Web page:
‘Sunrise’ Excels at Confusing the Audience, Not Entertaining Them

Ulises Duenas


Sunrise, directed by Andrew Baird, manages to capture that real B-movie feel with its mix of a befuddling plot and awkward scenes. Even the premise is worthy of B-movie glory, since it’s about a former cop turned vampire who hunts the racist goons who killed him and his wife. If only the rest of the movie was as entertaining as its setup.


The beginning of the movie revolves around Guy Pearce’s character going on a rant about how different kinds of people aren’t meant to live together. The villain is so cartoonishly hateable that he ends up carrying the film. On the flip side, you have Alex Pettyfer who plays Fallon, the vampire who eventually decides he will do something about the evil bigot who is tormenting the town. The fatal flaw with Fallon’s character is that he’s played so stoically and delivers his lines with such a lack of emotion that it’s hard to get engaged in his story. That would be fine if he were a withdrawn, cool killing machine, but he doesn’t really do much until the last act of the film.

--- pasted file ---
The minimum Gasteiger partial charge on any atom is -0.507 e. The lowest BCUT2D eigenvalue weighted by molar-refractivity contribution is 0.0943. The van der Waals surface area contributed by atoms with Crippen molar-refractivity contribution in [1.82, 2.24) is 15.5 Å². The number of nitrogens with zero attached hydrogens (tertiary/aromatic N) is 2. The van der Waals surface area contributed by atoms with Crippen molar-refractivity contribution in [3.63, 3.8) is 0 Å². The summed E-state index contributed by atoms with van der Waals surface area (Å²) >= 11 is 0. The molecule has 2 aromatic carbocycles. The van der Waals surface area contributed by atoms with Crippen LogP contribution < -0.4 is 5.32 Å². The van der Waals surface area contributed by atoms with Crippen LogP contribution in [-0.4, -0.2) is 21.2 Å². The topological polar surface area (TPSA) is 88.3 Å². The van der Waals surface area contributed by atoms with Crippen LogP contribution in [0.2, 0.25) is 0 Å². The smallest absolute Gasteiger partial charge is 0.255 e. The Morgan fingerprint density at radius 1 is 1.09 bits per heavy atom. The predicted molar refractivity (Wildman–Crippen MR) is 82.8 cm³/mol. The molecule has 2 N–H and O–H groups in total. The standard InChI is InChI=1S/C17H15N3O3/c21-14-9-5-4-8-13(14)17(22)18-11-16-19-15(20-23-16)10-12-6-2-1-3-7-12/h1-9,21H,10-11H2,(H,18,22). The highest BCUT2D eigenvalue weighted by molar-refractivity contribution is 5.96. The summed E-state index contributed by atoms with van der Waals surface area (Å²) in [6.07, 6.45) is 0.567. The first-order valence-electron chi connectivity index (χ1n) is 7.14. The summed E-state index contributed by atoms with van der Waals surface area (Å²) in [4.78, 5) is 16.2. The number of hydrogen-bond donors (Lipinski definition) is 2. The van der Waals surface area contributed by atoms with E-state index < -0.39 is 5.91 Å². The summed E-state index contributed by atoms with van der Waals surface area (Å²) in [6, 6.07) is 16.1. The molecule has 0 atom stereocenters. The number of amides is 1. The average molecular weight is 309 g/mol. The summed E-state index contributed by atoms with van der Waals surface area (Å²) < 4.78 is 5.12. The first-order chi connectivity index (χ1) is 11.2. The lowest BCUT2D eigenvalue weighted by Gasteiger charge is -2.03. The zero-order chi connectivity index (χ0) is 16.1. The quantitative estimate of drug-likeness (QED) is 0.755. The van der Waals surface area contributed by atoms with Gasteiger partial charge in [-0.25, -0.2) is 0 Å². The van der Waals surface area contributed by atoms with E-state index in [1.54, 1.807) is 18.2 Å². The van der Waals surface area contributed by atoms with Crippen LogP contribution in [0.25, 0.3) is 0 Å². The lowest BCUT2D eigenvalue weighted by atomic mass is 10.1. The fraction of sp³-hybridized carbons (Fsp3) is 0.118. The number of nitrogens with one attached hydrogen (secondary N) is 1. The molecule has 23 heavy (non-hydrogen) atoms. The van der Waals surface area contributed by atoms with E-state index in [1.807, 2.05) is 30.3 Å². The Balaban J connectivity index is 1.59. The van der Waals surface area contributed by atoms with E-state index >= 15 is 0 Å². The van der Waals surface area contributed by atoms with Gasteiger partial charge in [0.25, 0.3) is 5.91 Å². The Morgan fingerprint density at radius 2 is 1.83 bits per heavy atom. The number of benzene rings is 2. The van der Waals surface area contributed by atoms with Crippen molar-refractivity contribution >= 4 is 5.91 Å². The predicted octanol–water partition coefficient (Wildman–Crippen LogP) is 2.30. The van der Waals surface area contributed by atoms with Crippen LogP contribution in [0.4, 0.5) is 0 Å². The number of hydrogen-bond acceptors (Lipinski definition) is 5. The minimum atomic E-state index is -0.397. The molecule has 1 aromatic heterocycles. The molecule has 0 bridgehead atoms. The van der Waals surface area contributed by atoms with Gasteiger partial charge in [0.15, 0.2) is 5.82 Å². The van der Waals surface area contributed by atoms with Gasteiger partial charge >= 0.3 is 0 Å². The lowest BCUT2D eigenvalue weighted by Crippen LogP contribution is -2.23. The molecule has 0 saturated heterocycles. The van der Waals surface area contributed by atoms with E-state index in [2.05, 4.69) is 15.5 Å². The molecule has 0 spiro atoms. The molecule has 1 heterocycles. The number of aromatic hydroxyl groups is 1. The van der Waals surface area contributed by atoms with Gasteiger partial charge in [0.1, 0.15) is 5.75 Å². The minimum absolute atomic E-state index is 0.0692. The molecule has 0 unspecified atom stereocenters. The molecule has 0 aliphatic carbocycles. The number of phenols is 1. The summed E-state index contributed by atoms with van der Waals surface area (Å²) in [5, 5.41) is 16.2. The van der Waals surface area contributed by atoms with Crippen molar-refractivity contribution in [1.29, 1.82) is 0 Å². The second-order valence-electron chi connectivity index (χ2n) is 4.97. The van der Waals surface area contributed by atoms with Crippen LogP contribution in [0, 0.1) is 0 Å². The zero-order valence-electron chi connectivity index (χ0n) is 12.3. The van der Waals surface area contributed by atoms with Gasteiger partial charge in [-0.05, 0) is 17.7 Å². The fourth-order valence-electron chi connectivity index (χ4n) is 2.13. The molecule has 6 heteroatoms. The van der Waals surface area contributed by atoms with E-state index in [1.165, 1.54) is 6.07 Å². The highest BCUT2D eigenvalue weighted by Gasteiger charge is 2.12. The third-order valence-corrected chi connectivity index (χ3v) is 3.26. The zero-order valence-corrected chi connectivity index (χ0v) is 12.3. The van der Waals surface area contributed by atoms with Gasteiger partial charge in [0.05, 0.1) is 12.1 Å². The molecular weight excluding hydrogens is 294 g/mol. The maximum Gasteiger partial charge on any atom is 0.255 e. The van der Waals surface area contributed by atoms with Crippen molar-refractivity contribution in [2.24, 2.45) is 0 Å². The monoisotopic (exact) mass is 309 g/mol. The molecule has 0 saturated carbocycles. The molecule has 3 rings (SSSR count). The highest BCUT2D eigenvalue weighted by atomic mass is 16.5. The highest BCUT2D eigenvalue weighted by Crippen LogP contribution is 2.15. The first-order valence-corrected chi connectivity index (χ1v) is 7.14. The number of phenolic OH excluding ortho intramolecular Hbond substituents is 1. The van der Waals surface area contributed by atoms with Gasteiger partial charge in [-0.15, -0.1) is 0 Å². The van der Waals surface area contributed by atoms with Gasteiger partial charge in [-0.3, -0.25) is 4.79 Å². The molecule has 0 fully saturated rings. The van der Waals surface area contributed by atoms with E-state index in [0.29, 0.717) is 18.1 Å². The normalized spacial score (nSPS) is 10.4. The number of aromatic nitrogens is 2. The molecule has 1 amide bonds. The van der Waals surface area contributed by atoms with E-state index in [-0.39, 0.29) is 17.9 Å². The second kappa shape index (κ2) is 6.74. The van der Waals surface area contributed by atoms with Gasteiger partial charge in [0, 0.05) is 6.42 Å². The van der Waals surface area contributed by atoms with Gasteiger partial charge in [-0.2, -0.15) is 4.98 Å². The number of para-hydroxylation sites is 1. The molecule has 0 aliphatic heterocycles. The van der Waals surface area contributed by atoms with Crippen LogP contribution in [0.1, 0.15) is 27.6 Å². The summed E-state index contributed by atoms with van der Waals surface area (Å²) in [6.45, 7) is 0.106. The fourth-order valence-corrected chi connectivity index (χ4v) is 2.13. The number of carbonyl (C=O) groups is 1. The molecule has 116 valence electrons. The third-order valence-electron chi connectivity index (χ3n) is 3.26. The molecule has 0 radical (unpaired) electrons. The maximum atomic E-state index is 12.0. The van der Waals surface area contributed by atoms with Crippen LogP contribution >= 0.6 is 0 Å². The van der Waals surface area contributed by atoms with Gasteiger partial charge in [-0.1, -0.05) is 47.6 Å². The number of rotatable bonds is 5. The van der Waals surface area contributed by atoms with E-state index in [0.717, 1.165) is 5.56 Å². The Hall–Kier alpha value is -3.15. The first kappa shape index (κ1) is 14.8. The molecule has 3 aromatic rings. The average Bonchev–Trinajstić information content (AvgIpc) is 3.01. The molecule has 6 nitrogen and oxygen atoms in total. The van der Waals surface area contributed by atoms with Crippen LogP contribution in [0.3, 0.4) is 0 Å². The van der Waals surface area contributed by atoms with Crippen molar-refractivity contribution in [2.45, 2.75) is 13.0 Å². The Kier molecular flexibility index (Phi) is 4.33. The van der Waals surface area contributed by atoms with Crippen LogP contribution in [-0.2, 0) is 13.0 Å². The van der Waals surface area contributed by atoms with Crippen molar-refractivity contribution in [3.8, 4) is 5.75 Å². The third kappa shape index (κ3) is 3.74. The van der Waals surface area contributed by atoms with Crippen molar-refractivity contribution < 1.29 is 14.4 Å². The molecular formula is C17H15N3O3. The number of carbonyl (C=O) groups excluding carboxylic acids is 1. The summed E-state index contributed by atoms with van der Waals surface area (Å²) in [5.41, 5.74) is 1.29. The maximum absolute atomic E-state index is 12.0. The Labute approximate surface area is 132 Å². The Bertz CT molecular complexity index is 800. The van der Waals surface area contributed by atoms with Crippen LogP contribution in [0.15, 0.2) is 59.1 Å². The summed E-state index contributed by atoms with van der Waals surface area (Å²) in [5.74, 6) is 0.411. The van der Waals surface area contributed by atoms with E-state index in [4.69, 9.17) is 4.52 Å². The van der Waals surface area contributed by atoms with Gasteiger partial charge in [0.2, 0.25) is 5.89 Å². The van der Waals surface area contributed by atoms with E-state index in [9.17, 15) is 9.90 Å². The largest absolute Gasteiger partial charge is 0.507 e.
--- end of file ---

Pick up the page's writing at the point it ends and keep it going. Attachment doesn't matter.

Fallon is taken in by a family of Asian immigrants who live on a farm in the mountain town that’s run by racists. They get on Pearce’s bad side by refusing to sell their land to him, so it’s up to Fallon to keep them safe. This storyline is what makes Sunrise seem as though the writer had scripts to two very different movies and just mashed them together. A vampire out for revenge is wacky with the potential for fun action; a family of immigrants having to deal with violent bigots in an isolated area has the makings of a good thriller. This movie doesn’t really accomplish either of those things and ends up a confusing assortment of simple scenes that fail to tell a compelling story.



Considering how bland Fallon’s character is, it would have made more sense if one of the targeted family members was the vampire. Instead, Fallon acts as a ho-hum savior, which makes the messaging of the movie all the more confusing. On top of that, the action scenes are rather uneventful and the effects to show Fallon’s vampirism are minimal, so his being a vampire hardly even matters. 

Sunrise definitely had the potential to end up as a good film, but a string of odd choices holds it back. The main value this film has is watching the talented Guy Pearce play a reprehensible monster before getting what’s coming to him.


Author Bio:

Ulises Duenas is a senior writer and film critic at Highbrow Magazine.


For Highbrow Magazine


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